I live in a predominantly residential area where most of the houses are dwelling units, with only a few commercial premises. There are numerous houses per unit of land, with a vast network of streets and ample parking spots. Most of the buildings are about 500 ft and are about twenty years old. According to the New Urbanism Smart Scorecard criteria, numerous factors influence the walkability of a locality. A mixed land use, housing density, increased street networks, block lengths of between 300 and 600 feet, scarce parking spaces, and older neighborhoods, all increase the frequency of walking Boer et al., 2007). My community’s design moderately encourages walking. Residents usually walk along the blocks to the available commercial centers through the vast network of streets. However, some prefer to drive since they are assured of parking spaces, and the few commercial sots cannot meet all their needs.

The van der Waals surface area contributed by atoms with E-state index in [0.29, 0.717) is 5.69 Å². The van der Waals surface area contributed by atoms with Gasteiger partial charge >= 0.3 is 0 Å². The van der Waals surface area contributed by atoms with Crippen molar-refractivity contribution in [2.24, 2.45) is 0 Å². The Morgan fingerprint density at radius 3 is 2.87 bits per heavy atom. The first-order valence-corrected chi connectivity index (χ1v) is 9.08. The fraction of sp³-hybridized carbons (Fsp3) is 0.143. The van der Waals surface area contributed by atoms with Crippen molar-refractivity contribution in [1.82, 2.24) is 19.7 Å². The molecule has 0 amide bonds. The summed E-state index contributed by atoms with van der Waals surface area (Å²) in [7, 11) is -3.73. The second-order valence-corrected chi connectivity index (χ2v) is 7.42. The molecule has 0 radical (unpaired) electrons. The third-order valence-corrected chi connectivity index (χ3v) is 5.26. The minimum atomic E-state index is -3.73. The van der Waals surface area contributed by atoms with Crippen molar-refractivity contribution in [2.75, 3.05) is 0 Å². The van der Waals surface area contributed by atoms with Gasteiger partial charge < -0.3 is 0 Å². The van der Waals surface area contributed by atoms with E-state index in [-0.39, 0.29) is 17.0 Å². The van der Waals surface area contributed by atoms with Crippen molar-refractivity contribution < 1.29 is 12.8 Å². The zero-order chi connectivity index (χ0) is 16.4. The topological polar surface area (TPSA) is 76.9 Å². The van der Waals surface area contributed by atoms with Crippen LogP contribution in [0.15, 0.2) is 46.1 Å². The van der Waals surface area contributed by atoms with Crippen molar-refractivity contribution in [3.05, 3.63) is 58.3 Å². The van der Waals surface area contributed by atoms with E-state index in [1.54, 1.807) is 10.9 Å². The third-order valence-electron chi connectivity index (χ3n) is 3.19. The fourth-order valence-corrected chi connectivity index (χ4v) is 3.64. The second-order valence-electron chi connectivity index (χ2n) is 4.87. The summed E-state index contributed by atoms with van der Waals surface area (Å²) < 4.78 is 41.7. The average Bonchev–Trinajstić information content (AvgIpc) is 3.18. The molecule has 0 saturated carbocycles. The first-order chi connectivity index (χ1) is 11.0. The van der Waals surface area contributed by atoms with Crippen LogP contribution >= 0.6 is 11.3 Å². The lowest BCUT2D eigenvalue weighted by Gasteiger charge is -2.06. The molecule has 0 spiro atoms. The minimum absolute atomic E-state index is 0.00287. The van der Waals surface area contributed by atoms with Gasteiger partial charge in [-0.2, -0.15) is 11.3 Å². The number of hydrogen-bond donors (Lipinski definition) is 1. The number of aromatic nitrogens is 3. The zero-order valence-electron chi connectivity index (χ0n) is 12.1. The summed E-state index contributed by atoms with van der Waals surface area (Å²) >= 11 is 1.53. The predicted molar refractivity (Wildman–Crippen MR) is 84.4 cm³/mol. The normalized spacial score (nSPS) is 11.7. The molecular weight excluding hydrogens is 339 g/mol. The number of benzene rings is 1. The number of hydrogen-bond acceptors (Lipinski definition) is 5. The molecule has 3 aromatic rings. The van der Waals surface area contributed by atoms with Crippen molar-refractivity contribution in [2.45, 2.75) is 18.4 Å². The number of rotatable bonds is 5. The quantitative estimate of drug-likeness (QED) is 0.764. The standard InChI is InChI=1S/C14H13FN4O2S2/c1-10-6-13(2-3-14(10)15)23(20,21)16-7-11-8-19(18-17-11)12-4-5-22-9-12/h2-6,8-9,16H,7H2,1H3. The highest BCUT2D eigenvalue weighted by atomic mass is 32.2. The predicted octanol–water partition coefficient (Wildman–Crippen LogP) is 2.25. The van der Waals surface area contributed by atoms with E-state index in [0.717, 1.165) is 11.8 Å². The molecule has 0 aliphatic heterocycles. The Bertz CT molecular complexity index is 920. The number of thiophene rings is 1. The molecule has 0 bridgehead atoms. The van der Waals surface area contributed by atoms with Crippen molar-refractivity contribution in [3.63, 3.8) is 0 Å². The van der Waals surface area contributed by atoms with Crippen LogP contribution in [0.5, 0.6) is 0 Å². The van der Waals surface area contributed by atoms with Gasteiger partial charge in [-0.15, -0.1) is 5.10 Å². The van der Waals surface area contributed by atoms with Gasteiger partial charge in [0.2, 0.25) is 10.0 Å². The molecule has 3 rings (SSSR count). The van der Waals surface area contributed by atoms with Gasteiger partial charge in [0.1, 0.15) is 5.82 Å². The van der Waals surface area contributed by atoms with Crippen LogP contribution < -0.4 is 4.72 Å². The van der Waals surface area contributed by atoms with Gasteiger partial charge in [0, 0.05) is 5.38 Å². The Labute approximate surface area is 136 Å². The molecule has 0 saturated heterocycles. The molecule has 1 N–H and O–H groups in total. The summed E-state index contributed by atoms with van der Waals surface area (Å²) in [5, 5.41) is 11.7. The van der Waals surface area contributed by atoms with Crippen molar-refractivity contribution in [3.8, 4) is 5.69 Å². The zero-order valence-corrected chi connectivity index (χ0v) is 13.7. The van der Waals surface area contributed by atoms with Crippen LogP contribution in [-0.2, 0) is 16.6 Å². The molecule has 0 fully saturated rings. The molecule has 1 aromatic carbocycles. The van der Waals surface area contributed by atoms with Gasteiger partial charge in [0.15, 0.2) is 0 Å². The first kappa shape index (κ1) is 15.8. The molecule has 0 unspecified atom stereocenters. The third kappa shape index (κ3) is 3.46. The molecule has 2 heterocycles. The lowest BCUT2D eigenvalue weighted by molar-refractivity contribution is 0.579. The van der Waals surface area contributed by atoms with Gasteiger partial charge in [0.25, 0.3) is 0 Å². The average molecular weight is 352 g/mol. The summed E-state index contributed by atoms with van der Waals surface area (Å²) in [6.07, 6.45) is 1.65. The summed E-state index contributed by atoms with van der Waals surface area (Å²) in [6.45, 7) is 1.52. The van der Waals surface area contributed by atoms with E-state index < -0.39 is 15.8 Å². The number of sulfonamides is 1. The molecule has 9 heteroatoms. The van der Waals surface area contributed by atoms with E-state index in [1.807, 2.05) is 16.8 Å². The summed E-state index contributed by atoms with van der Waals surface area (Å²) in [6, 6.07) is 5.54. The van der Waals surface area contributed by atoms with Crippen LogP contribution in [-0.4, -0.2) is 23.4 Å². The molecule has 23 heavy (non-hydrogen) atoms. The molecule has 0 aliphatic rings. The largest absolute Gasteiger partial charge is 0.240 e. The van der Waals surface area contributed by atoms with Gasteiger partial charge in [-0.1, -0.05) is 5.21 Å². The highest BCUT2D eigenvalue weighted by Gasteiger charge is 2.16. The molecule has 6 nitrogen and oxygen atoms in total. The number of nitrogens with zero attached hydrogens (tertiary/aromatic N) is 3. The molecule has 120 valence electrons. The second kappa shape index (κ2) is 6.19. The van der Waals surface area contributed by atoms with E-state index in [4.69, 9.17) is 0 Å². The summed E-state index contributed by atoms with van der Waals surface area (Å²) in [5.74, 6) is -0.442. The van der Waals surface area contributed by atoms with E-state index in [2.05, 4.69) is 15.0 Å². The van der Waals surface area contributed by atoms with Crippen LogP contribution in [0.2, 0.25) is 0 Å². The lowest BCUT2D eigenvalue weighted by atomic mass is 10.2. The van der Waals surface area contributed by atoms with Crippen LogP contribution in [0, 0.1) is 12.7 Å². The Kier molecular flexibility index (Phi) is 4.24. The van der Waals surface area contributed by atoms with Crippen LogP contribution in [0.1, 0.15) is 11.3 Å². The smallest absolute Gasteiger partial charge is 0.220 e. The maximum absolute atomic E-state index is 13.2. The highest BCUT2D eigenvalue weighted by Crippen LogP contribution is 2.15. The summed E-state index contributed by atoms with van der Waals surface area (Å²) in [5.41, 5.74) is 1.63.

Presently, my community does not suffer from urban sprawl. Although the area has developed rapidly over the past few years, the developments are all controlled. Every developer is required to present his or her designs prior to construction since this is a controlled development area, which minimizes any chances of urban sprawl in the future. However, if more stringent rules are not applied, loopholes in the current development policies may lead to urban sprawl. The principles of New Urbanism may be instrumental in deterring such a situa…
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